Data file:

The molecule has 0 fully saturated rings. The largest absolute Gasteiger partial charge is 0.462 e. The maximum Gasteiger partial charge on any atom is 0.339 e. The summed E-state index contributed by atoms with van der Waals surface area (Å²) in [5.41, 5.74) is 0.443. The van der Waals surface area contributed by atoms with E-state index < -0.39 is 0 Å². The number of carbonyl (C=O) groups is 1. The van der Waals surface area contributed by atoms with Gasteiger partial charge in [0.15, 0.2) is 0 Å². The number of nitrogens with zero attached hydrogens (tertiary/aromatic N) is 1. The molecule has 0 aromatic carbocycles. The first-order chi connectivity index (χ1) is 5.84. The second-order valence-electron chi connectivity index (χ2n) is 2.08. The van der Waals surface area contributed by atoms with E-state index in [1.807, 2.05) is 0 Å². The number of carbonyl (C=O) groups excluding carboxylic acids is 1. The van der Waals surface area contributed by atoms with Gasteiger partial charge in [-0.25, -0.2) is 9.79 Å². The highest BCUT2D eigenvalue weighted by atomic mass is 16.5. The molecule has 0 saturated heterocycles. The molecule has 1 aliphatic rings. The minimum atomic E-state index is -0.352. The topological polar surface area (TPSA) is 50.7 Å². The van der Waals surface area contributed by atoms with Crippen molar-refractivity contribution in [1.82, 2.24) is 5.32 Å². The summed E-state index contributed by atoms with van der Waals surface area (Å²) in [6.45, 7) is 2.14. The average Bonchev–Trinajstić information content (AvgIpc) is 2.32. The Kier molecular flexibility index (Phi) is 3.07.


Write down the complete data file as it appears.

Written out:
The molecule has 0 fully saturated rings. The largest absolute Gasteiger partial charge is 0.462 e. The maximum Gasteiger partial charge on any atom is 0.339 e. The summed E-state index contributed by atoms with van der Waals surface area (Å²) in [5.41, 5.74) is 0.443. The van der Waals surface area contributed by atoms with E-state index < -0.39 is 0 Å². The number of carbonyl (C=O) groups is 1. The van der Waals surface area contributed by atoms with Gasteiger partial charge in [0.15, 0.2) is 0 Å². The number of nitrogens with zero attached hydrogens (tertiary/aromatic N) is 1. The molecule has 0 aromatic carbocycles. The first-order chi connectivity index (χ1) is 5.84. The second-order valence-electron chi connectivity index (χ2n) is 2.08. The van der Waals surface area contributed by atoms with E-state index in [1.807, 2.05) is 0 Å². The number of carbonyl (C=O) groups excluding carboxylic acids is 1. The van der Waals surface area contributed by atoms with Gasteiger partial charge in [-0.25, -0.2) is 9.79 Å². The highest BCUT2D eigenvalue weighted by atomic mass is 16.5. The molecule has 0 saturated heterocycles. The molecule has 1 aliphatic rings. The minimum atomic E-state index is -0.352. The topological polar surface area (TPSA) is 50.7 Å². The van der Waals surface area contributed by atoms with Crippen molar-refractivity contribution in [1.82, 2.24) is 5.32 Å². The summed E-state index contributed by atoms with van der Waals surface area (Å²) in [6.45, 7) is 2.14. The average Bonchev–Trinajstić information content (AvgIpc) is 2.32. The Kier molecular flexibility index (Phi) is 3.07.